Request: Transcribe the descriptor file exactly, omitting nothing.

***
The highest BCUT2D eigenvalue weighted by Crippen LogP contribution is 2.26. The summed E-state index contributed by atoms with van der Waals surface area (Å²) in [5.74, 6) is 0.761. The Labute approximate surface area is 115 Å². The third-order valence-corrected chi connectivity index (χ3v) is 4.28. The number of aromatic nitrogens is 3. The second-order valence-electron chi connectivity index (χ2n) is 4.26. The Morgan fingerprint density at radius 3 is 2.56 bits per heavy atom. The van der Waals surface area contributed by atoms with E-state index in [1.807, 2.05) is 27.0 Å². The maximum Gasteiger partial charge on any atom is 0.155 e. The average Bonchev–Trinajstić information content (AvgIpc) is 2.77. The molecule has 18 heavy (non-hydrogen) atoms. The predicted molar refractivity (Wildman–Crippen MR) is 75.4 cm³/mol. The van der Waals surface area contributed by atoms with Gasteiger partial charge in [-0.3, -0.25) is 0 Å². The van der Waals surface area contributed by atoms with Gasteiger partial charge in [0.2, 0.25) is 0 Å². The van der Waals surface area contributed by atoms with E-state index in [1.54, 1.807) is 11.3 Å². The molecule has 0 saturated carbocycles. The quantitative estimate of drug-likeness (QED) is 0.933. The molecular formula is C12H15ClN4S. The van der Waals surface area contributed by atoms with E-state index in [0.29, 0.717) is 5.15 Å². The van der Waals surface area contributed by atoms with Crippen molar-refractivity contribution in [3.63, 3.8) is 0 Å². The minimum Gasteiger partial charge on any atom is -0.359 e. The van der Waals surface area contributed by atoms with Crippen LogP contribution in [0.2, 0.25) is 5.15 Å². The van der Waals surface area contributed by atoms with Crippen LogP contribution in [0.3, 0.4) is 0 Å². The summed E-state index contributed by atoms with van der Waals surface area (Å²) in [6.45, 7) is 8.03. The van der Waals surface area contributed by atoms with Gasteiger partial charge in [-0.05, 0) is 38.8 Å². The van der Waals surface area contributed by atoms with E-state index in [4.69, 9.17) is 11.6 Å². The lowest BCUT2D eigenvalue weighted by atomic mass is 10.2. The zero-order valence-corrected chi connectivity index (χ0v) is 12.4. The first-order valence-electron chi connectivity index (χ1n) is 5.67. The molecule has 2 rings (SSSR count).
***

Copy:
The highest BCUT2D eigenvalue weighted by Crippen LogP contribution is 2.26. The summed E-state index contributed by atoms with van der Waals surface area (Å²) in [5.74, 6) is 0.761. The Labute approximate surface area is 115 Å². The third-order valence-corrected chi connectivity index (χ3v) is 4.28. The number of aromatic nitrogens is 3. The second-order valence-electron chi connectivity index (χ2n) is 4.26. The Morgan fingerprint density at radius 3 is 2.56 bits per heavy atom. The van der Waals surface area contributed by atoms with E-state index in [1.807, 2.05) is 27.0 Å². The maximum Gasteiger partial charge on any atom is 0.155 e. The average Bonchev–Trinajstić information content (AvgIpc) is 2.77. The molecule has 18 heavy (non-hydrogen) atoms. The predicted molar refractivity (Wildman–Crippen MR) is 75.4 cm³/mol. The van der Waals surface area contributed by atoms with Gasteiger partial charge in [-0.3, -0.25) is 0 Å². The van der Waals surface area contributed by atoms with Gasteiger partial charge in [0.2, 0.25) is 0 Å². The van der Waals surface area contributed by atoms with E-state index in [1.54, 1.807) is 11.3 Å². The molecule has 0 saturated carbocycles. The quantitative estimate of drug-likeness (QED) is 0.933. The molecular formula is C12H15ClN4S. The van der Waals surface area contributed by atoms with E-state index in [0.29, 0.717) is 5.15 Å². The van der Waals surface area contributed by atoms with Crippen molar-refractivity contribution in [3.63, 3.8) is 0 Å². The minimum Gasteiger partial charge on any atom is -0.359 e. The van der Waals surface area contributed by atoms with Crippen LogP contribution in [0.2, 0.25) is 5.15 Å². The van der Waals surface area contributed by atoms with Crippen LogP contribution in [0.3, 0.4) is 0 Å². The summed E-state index contributed by atoms with van der Waals surface area (Å²) in [6.45, 7) is 8.03. The van der Waals surface area contributed by atoms with Gasteiger partial charge in [-0.05, 0) is 38.8 Å². The van der Waals surface area contributed by atoms with E-state index in [4.69, 9.17) is 11.6 Å². The lowest BCUT2D eigenvalue weighted by atomic mass is 10.2. The zero-order valence-corrected chi connectivity index (χ0v) is 12.4. The first-order valence-electron chi connectivity index (χ1n) is 5.67. The molecule has 2 rings (SSSR count).